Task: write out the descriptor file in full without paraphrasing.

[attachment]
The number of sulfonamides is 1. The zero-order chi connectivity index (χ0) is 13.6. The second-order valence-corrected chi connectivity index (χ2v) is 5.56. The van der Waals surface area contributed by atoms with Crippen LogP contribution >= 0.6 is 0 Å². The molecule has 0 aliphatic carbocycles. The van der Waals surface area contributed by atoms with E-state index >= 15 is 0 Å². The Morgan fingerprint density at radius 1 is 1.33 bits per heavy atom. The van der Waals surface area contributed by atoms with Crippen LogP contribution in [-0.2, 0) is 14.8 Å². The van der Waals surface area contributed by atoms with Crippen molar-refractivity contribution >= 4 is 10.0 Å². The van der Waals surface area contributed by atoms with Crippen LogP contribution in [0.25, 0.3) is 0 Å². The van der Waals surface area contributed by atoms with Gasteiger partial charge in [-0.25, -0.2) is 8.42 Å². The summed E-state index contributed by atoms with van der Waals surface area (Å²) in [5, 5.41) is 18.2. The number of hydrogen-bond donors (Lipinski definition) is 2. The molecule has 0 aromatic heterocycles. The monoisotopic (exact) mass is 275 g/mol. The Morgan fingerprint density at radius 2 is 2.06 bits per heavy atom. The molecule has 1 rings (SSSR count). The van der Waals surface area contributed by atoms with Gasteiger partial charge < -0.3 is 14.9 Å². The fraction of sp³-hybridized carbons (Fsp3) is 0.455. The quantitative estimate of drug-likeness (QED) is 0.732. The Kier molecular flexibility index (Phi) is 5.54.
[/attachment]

The number of sulfonamides is 1. The zero-order chi connectivity index (χ0) is 13.6. The second-order valence-corrected chi connectivity index (χ2v) is 5.56. The van der Waals surface area contributed by atoms with Crippen LogP contribution >= 0.6 is 0 Å². The molecule has 0 aliphatic carbocycles. The van der Waals surface area contributed by atoms with E-state index >= 15 is 0 Å². The Morgan fingerprint density at radius 1 is 1.33 bits per heavy atom. The van der Waals surface area contributed by atoms with Crippen LogP contribution in [-0.2, 0) is 14.8 Å². The van der Waals surface area contributed by atoms with Crippen molar-refractivity contribution >= 4 is 10.0 Å². The van der Waals surface area contributed by atoms with Crippen LogP contribution in [0.25, 0.3) is 0 Å². The van der Waals surface area contributed by atoms with Gasteiger partial charge in [-0.25, -0.2) is 8.42 Å². The summed E-state index contributed by atoms with van der Waals surface area (Å²) in [5, 5.41) is 18.2. The number of hydrogen-bond donors (Lipinski definition) is 2. The molecule has 0 aromatic heterocycles. The monoisotopic (exact) mass is 275 g/mol. The Morgan fingerprint density at radius 2 is 2.06 bits per heavy atom. The molecule has 1 rings (SSSR count). The van der Waals surface area contributed by atoms with Gasteiger partial charge < -0.3 is 14.9 Å². The fraction of sp³-hybridized carbons (Fsp3) is 0.455. The quantitative estimate of drug-likeness (QED) is 0.732. The Kier molecular flexibility index (Phi) is 5.54.